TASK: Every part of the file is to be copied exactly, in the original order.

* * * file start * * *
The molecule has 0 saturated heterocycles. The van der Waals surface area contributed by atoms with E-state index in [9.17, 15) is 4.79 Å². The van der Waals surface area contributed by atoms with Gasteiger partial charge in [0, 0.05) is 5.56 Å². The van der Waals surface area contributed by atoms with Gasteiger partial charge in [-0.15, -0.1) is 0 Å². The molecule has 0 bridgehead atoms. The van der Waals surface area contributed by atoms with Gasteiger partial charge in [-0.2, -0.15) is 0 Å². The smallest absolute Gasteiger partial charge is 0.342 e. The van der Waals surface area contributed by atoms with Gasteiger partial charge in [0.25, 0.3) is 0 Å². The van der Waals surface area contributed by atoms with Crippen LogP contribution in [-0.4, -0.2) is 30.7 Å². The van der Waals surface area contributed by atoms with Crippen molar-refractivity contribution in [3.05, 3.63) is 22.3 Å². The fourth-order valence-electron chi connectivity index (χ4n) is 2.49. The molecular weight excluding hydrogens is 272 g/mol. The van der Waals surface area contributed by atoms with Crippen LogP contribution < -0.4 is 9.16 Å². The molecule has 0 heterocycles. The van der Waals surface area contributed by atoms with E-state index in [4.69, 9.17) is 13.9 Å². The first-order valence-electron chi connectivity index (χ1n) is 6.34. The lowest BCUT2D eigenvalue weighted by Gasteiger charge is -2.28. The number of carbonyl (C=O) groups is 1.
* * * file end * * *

The molecule has 0 saturated heterocycles. The van der Waals surface area contributed by atoms with E-state index in [9.17, 15) is 4.79 Å². The van der Waals surface area contributed by atoms with Gasteiger partial charge in [0, 0.05) is 5.56 Å². The van der Waals surface area contributed by atoms with Gasteiger partial charge in [-0.15, -0.1) is 0 Å². The molecule has 0 bridgehead atoms. The van der Waals surface area contributed by atoms with Gasteiger partial charge in [-0.2, -0.15) is 0 Å². The smallest absolute Gasteiger partial charge is 0.342 e. The van der Waals surface area contributed by atoms with Gasteiger partial charge in [0.25, 0.3) is 0 Å². The van der Waals surface area contributed by atoms with Crippen LogP contribution in [-0.4, -0.2) is 30.7 Å². The van der Waals surface area contributed by atoms with Crippen molar-refractivity contribution in [3.05, 3.63) is 22.3 Å². The fourth-order valence-electron chi connectivity index (χ4n) is 2.49. The molecular weight excluding hydrogens is 272 g/mol. The van der Waals surface area contributed by atoms with Crippen LogP contribution < -0.4 is 9.16 Å². The molecule has 0 heterocycles. The van der Waals surface area contributed by atoms with E-state index in [4.69, 9.17) is 13.9 Å². The first-order valence-electron chi connectivity index (χ1n) is 6.34. The lowest BCUT2D eigenvalue weighted by Gasteiger charge is -2.28. The number of carbonyl (C=O) groups is 1.